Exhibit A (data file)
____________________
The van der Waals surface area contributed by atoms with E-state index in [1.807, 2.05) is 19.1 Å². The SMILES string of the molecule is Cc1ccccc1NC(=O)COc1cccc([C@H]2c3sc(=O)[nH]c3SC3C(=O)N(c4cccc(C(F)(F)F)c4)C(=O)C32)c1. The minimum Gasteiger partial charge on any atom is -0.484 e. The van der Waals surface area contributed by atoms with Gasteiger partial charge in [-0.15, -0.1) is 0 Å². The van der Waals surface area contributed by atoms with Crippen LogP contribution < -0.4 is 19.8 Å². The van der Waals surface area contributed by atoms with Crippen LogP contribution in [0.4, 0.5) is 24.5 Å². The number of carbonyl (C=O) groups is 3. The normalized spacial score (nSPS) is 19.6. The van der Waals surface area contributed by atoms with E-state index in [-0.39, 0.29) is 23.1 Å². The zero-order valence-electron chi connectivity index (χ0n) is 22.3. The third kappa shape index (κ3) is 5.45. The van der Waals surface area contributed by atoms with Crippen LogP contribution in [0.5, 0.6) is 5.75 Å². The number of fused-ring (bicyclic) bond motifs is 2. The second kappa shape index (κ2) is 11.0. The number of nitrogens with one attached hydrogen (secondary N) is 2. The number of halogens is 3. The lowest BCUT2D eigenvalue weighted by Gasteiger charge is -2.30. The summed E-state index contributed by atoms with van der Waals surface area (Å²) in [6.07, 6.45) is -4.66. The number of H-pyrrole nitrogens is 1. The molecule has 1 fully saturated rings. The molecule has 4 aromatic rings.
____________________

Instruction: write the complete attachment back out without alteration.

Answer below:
The van der Waals surface area contributed by atoms with E-state index in [1.807, 2.05) is 19.1 Å². The SMILES string of the molecule is Cc1ccccc1NC(=O)COc1cccc([C@H]2c3sc(=O)[nH]c3SC3C(=O)N(c4cccc(C(F)(F)F)c4)C(=O)C32)c1. The minimum Gasteiger partial charge on any atom is -0.484 e. The van der Waals surface area contributed by atoms with Gasteiger partial charge in [-0.15, -0.1) is 0 Å². The van der Waals surface area contributed by atoms with Crippen LogP contribution < -0.4 is 19.8 Å². The van der Waals surface area contributed by atoms with Crippen LogP contribution in [0.4, 0.5) is 24.5 Å². The number of carbonyl (C=O) groups is 3. The normalized spacial score (nSPS) is 19.6. The van der Waals surface area contributed by atoms with E-state index in [-0.39, 0.29) is 23.1 Å². The zero-order valence-electron chi connectivity index (χ0n) is 22.3. The third kappa shape index (κ3) is 5.45. The van der Waals surface area contributed by atoms with Crippen LogP contribution in [0.5, 0.6) is 5.75 Å². The number of fused-ring (bicyclic) bond motifs is 2. The second kappa shape index (κ2) is 11.0. The number of nitrogens with one attached hydrogen (secondary N) is 2. The number of halogens is 3. The lowest BCUT2D eigenvalue weighted by Gasteiger charge is -2.30. The summed E-state index contributed by atoms with van der Waals surface area (Å²) in [6.07, 6.45) is -4.66. The number of H-pyrrole nitrogens is 1. The molecule has 1 fully saturated rings. The molecule has 4 aromatic rings.